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Help ?!? HDD used space vs. size of files in disk

Last response: in Storage
August 19, 2008 4:01:36 PM

First time posting here, apologies if not in right section of forums.

I have a recent new build, and every thing is working great. My only issue is that the used space and size of the files on my boot drive don't jibe, as in the screen captures below:

The right hand capture is with all files on C:\ selected, I did not include the hidden files, but did not think that the would be 100 GB worth of hidden files.

Any suggestions as to why this is, or what I may do about it are greatly appreciated.

August 19, 2008 7:07:40 PM

Fix the picture :p 

Also list what size hard drive you have and what OS you are using.
a c 353 G Storage
August 19, 2008 7:52:00 PM

Answer, cluster size vs sector per cluster.

A file will use a full cluster(s) even when smaller.

ie sector = 512 Bytes and cluster = 4 sectors then cluster = 2K. if you write a 1 K file, it will occupy 2 K disk space. if you write a 1/2 K file it still used 2K. If you write a 5 K file it will take 6K.

(Sector/cluster size just for explanation) need to check your HDD for cluster size.
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August 19, 2008 9:35:54 PM

rozar Fix the picture :p 

Also list what size hard drive you have and what OS you are using.

Thank you for your reply.

The drive is a WD Velociraptor 300 GB

Using Windows Vista Ultimate x64.

What is wrong with the picture? (not being sarcastic here)

August 19, 2008 9:44:04 PM

For me the picture does not show. I managed to copy and paste the link and that worked. You show 279GB for the raptor which is correct with decimal to binary conversion. Then you show roughly 139GB on both free space and used space. I am not sure how you came up with the total of files on the right. Did you unhide all files both system and not? There are alot of files that might not show up if you didnt. I dont think it would be 100GB of files but that might help you figure out what the problem was if you knew the exact size of the difference.
August 19, 2008 10:12:07 PM

Your picture shows 2 picts, however you did not actually chose all files of all types in C:\(as you are thinking). This is something I've always disliked about how Windows shows you the properties when multiple items are selected. It's quite confusing, and really not helpful to read the type/location in the properties window if you have more than 1 file and/or folder selected.

Yours says:
Type: Multiple Types
Location: All in C:\

I just grabbed 2 .doc files on my desktop(and there are more than 2 .doc on my desktop) and I get properties on them it says:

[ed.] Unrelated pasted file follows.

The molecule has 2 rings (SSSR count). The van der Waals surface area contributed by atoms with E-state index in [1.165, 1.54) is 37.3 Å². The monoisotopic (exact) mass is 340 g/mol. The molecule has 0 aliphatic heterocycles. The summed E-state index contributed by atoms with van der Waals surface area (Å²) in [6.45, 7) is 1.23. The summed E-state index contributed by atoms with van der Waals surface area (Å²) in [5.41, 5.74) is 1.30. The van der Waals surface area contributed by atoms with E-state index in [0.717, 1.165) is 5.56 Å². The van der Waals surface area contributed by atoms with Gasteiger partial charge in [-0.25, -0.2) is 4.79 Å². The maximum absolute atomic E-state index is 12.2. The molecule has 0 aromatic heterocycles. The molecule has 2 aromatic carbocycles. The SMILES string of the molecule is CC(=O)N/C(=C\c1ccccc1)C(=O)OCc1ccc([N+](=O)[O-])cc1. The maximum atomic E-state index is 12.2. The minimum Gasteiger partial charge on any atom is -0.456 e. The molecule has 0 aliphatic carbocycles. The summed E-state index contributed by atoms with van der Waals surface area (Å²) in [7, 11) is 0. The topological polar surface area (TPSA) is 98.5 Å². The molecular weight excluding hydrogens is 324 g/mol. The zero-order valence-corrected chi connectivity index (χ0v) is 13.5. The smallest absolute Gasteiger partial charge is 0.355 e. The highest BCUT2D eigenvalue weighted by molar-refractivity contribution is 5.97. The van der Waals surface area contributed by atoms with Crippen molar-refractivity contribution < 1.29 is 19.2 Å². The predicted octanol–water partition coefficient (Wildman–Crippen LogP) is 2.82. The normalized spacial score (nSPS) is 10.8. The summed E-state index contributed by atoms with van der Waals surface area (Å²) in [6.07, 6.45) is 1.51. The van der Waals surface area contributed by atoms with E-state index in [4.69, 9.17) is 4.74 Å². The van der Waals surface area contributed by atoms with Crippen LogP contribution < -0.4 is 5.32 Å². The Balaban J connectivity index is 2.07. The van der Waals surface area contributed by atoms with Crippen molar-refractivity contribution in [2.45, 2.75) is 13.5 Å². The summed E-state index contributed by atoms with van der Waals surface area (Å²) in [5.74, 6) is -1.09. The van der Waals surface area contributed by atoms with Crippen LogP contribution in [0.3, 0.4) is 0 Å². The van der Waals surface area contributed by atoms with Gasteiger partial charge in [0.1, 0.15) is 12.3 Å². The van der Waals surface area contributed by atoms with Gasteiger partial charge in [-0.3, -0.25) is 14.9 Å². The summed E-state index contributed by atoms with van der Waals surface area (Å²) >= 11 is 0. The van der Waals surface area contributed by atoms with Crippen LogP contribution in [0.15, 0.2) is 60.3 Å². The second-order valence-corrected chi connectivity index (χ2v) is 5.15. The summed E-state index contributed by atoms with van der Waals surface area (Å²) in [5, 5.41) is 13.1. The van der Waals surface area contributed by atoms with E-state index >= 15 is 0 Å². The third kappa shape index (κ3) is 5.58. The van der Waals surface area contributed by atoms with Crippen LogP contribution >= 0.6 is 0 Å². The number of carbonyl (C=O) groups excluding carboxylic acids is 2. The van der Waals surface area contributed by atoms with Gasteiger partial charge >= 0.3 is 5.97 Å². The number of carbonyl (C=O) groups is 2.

Type: All of type Microsoft Word Document
Location: All in C:\(etc).

Now, I did not have ALL of the .doc files selected in the location specified, nor did I select all of the files in that location. It just generalizes as best as it can and gives you that info. It really is worthless to look at those, except to verify that if you select 10 .doc files, that it doesnt say multiple types.

Now, what you certainly didn't do was select all hidden files. The hidden box and text is greyed out. If the box is grey filled then that means that at least 1 hidden file is selected. In this case it shows that all of the files you selected are read only(probably system files, and not that when I say files, I mean selected them, not in subfolders).
I don't use Vista, and never will, but in XP what you need to do is either go to C:\ and hit CTRL+A to select all files. If you do hot have hidden files displayed, it will probably ask if you want to select hidden files. Click yes and then get properties. The alternate way is to view all hidden/system files and folders, and then get properties.

In XP(and probably even more so in Vista) there are folders that you are not allowed to even view the contents of(one of them is something like c:\system volume information\). Users are not supposed to be looking inside that folder because those are supposed to be for system use only. This was done as a safety precaution so you could not open one of the files to view the contents(locking the file from other programs) and the OS try to write data to it. The OS relies on the fact that it will open those files and use them as it sees fit, and that nothing will ever stop that from happening.

I use a program called disk size manager to look at the folder sizes. It works really well. I don't remember how it handles hidden files, but I always view them anyway. It might give you insight as to what is taking up those 100GB

On another note, try running a chkdsk. That might find that the 100GB of space is marked as used, but is in fact not used. Running chkdsk might free up the space immediately.
August 20, 2008 12:58:03 AM

I see the problem with the pic, sorry about that. I guess I don't know how to post them correctly.